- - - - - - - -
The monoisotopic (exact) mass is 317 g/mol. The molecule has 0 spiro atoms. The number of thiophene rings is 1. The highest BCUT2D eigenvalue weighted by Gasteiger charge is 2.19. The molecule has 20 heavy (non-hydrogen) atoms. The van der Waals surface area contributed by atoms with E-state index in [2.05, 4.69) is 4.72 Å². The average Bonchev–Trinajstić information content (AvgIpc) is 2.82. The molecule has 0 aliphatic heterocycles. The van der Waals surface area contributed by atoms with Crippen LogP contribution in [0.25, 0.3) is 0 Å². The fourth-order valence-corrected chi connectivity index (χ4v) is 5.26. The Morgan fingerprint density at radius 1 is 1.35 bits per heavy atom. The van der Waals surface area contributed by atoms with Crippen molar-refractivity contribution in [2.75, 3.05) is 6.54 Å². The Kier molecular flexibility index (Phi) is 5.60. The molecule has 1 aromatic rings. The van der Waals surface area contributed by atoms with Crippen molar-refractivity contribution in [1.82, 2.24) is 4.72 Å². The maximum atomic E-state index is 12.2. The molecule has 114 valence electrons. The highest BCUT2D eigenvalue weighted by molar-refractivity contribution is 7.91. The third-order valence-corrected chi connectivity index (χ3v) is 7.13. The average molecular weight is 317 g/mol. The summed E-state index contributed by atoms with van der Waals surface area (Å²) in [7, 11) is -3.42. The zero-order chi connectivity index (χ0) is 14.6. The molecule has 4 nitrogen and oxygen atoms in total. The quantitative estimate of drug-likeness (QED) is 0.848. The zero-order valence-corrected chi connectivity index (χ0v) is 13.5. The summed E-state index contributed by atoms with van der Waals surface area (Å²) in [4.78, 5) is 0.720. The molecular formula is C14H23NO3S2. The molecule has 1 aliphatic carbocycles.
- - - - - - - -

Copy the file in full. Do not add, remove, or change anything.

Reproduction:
The monoisotopic (exact) mass is 317 g/mol. The molecule has 0 spiro atoms. The number of thiophene rings is 1. The highest BCUT2D eigenvalue weighted by Gasteiger charge is 2.19. The molecule has 20 heavy (non-hydrogen) atoms. The van der Waals surface area contributed by atoms with E-state index in [2.05, 4.69) is 4.72 Å². The average Bonchev–Trinajstić information content (AvgIpc) is 2.82. The molecule has 0 aliphatic heterocycles. The van der Waals surface area contributed by atoms with Crippen LogP contribution in [0.25, 0.3) is 0 Å². The fourth-order valence-corrected chi connectivity index (χ4v) is 5.26. The Morgan fingerprint density at radius 1 is 1.35 bits per heavy atom. The van der Waals surface area contributed by atoms with Crippen molar-refractivity contribution in [2.75, 3.05) is 6.54 Å². The Kier molecular flexibility index (Phi) is 5.60. The molecule has 1 aromatic rings. The van der Waals surface area contributed by atoms with Crippen molar-refractivity contribution in [1.82, 2.24) is 4.72 Å². The maximum atomic E-state index is 12.2. The molecule has 114 valence electrons. The highest BCUT2D eigenvalue weighted by molar-refractivity contribution is 7.91. The third-order valence-corrected chi connectivity index (χ3v) is 7.13. The average molecular weight is 317 g/mol. The summed E-state index contributed by atoms with van der Waals surface area (Å²) in [7, 11) is -3.42. The zero-order chi connectivity index (χ0) is 14.6. The molecule has 4 nitrogen and oxygen atoms in total. The quantitative estimate of drug-likeness (QED) is 0.848. The zero-order valence-corrected chi connectivity index (χ0v) is 13.5. The summed E-state index contributed by atoms with van der Waals surface area (Å²) in [4.78, 5) is 0.720. The molecular formula is C14H23NO3S2. The molecule has 1 aliphatic carbocycles.